Abu Ghayth appears to have become involved with al Qaeda in the summer of 2001 -- that is, after the 1998 Embassy bombings and the 2000 attack on the U.S.S. COLE, during the run up to the September 11, 2001 attacks, and the early stages of the shoe-bomb plot, but before September 11, 2001 and before the shoe-bomb plot was put in motion. In June 2001, he traveled to Afghanistan from his home in Kuwait, where he was a religious leader and teacher. Abu Ghayth admitted at trial that he met with bin Laden six or seven times during the summer of 2001, knowing all the while that bin Laden was believed to be responsible for the Embassy bombings and the attack on the U.S.S. COLE. Although Abu Ghayth denied having pledged bayat (an oath of allegiance) to bin Laden, he admittedly agreed to help him as a religious scholar and orator. He gave speeches to groups of men at al Qaeda training camps and spoke to a small group at an al Qaeda guesthouse about the concept of giving bayat, explaining that pledging bayat to bin Laden would be the equivalent of pledging bayat also to Mullah Omar, the leader of the Afghani Taliban.
In the course of that summer, Abu Ghayth returned briefly to Kuwait to retrieve his pregnant wife and seven children. He resettled his family in Kandahar, but it did not long remain in Afghanistan. Abu Ghayth claimed that his wife was pregnant and needed medical treatment and that he therefore took her and his children to Pakistan. Allegedly unsatisfied with the care available there, he then sent them back to Kuwait on approximately September 5, 2001. Knowing that " something big was going to happen" with al Qaeda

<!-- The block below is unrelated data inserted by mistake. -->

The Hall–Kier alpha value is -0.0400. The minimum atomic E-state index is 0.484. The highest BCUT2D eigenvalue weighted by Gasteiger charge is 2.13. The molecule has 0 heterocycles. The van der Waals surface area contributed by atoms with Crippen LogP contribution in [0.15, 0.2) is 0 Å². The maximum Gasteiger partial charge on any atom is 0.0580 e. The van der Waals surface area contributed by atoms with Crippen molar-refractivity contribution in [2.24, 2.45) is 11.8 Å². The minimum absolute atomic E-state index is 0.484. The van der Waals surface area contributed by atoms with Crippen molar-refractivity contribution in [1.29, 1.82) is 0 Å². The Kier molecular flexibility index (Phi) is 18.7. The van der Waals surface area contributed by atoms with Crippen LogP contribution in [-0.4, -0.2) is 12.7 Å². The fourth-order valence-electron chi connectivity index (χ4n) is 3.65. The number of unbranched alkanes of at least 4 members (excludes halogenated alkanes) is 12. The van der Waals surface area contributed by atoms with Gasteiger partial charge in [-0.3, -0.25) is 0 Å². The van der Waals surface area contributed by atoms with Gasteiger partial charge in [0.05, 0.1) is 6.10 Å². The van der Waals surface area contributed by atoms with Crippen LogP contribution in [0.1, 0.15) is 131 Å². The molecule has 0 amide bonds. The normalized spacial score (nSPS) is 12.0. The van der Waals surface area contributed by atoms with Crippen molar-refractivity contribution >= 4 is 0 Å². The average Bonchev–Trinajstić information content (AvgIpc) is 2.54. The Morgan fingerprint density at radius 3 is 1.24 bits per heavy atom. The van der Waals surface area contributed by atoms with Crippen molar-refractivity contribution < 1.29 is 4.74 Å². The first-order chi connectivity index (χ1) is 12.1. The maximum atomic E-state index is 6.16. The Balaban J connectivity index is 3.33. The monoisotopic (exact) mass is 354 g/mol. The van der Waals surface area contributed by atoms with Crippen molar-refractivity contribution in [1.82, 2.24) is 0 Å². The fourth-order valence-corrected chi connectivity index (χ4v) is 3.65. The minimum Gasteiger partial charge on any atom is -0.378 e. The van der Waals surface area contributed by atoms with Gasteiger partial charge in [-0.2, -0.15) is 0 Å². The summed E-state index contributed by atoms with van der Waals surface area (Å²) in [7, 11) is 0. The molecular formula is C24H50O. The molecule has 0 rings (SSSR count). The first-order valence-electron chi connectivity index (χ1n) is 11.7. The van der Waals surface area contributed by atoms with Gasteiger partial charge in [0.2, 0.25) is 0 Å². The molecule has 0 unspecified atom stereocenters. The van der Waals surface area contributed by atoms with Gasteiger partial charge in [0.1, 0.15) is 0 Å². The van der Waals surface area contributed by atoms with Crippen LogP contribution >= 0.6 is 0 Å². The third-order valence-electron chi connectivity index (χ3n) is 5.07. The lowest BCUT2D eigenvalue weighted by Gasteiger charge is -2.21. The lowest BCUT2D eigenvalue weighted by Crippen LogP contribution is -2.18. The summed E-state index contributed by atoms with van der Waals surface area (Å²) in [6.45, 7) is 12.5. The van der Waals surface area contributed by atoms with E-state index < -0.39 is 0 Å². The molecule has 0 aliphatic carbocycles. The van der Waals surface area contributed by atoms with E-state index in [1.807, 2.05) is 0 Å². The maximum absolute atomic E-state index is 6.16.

and believing that he " had something to offer in the time to come," Abu Ghayth returned to Afghanistan on September 7, 2001, and did not accompany his family to Kuwait.
Four days later, al Qaeda suicide bombers flew hijacked airplanes into the World Trade Center and the Pentagon. Abu Ghayth claims to have learned about the attacks after they occurred from the media while staying at a Kuwaiti acquaintance's house in Kabul. Later that night, a messenger dispatched by bin Laden arrived at the house to retrieve Abu Ghayth. Bin Laden's driver drove Abu Ghayth for several hours from Kabul into the mountains of Afghanistan. When he arrived at bin Laden's hideout, bin Laden beckoned Abu Ghayth to speak with him and spared no time in claiming responsibility for the attacks. The two men talked late into the night. The next morning, Abu Ghayth woke to find bin Laden flanked by two of his senior deputies -- Ayman al Zawahiri and Abu Hafs al Masri. Bin Laden invited Abu Ghayth to join them and then asked him to help deliver al Qaeda's message to the world. Abu Ghayth admitted that he agreed, allegedly after some equivocation. He, bin Laden, Zawahiri, and Abu Hafs then proceeded to make a video later published around the globe in which Abu Ghayth offered justifications and praise for the September 11 attacks.
Following the September 12, 2001 video, Abu Ghayth appeared as an al Qaeda spokesperson in videos dated October 2001, October 9, 2001, and October 13, 2001, and made several audio recordings in 2001 and 2002. Two of the videos contain language threatening the United States with a " storm of airplanes." 
In the wake of the September 11 attacks, the U.S. military entered Afghanistan to combat al Qaeda and the Taliban. In the course of those operations, the military recovered several so-called brevity cards that were introduced into evidence. Some of those cards contain the name " Salman Abu Ghayth," which the government argued was a reference to Sulaiman Abu Ghayth. Of particular importance here, the brevity cards contain numbers for persons and places affiliated with al
Qaeda, such as " Sheik Usama" and " Al-Faruq Camp," and unaffiliated persons and places, such as " Amir Al-Mu'minyn" and " Al-Tayyib Agha."  Sergeant Major Karnes further testified to the fact that the brevity cards contain some words with no apparent relationship ...